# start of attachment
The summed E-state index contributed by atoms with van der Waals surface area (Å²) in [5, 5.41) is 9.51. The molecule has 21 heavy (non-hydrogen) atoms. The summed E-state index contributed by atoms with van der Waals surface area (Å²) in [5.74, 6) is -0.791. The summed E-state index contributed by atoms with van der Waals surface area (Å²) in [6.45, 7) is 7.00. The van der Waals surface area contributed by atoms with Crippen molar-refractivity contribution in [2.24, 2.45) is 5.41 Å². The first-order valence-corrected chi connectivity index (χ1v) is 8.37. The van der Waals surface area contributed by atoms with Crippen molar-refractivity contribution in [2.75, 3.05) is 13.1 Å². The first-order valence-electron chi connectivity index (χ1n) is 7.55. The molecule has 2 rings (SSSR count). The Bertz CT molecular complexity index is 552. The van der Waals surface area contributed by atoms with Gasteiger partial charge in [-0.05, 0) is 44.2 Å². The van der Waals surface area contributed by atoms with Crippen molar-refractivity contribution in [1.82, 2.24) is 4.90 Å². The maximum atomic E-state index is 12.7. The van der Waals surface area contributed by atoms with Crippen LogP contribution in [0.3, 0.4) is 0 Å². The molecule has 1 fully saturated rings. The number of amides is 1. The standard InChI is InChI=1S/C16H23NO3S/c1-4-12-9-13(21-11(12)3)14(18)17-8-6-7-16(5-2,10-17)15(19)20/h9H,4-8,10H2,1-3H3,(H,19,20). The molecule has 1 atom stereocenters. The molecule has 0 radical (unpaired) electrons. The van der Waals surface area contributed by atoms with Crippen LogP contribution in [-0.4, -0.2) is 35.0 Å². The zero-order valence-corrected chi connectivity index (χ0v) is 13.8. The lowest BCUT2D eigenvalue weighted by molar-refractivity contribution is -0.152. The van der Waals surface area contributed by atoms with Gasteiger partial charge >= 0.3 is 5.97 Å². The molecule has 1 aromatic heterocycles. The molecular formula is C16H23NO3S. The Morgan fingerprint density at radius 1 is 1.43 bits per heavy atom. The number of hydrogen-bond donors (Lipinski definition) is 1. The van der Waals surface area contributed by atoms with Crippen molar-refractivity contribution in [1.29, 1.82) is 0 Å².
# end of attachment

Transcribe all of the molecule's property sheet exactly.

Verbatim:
The summed E-state index contributed by atoms with van der Waals surface area (Å²) in [5, 5.41) is 9.51. The molecule has 21 heavy (non-hydrogen) atoms. The summed E-state index contributed by atoms with van der Waals surface area (Å²) in [5.74, 6) is -0.791. The summed E-state index contributed by atoms with van der Waals surface area (Å²) in [6.45, 7) is 7.00. The van der Waals surface area contributed by atoms with Crippen molar-refractivity contribution in [2.24, 2.45) is 5.41 Å². The first-order valence-corrected chi connectivity index (χ1v) is 8.37. The van der Waals surface area contributed by atoms with Crippen molar-refractivity contribution in [2.75, 3.05) is 13.1 Å². The first-order valence-electron chi connectivity index (χ1n) is 7.55. The molecule has 2 rings (SSSR count). The Bertz CT molecular complexity index is 552. The van der Waals surface area contributed by atoms with Gasteiger partial charge in [-0.05, 0) is 44.2 Å². The van der Waals surface area contributed by atoms with Crippen molar-refractivity contribution in [1.82, 2.24) is 4.90 Å². The maximum atomic E-state index is 12.7. The van der Waals surface area contributed by atoms with Crippen LogP contribution in [0.3, 0.4) is 0 Å². The molecule has 1 fully saturated rings. The number of amides is 1. The standard InChI is InChI=1S/C16H23NO3S/c1-4-12-9-13(21-11(12)3)14(18)17-8-6-7-16(5-2,10-17)15(19)20/h9H,4-8,10H2,1-3H3,(H,19,20). The molecule has 1 atom stereocenters. The molecule has 0 radical (unpaired) electrons. The van der Waals surface area contributed by atoms with Crippen LogP contribution in [-0.4, -0.2) is 35.0 Å². The zero-order valence-corrected chi connectivity index (χ0v) is 13.8. The lowest BCUT2D eigenvalue weighted by molar-refractivity contribution is -0.152. The van der Waals surface area contributed by atoms with Gasteiger partial charge >= 0.3 is 5.97 Å². The molecule has 1 aromatic heterocycles. The molecular formula is C16H23NO3S. The Morgan fingerprint density at radius 1 is 1.43 bits per heavy atom. The number of hydrogen-bond donors (Lipinski definition) is 1. The van der Waals surface area contributed by atoms with Crippen molar-refractivity contribution in [1.29, 1.82) is 0 Å².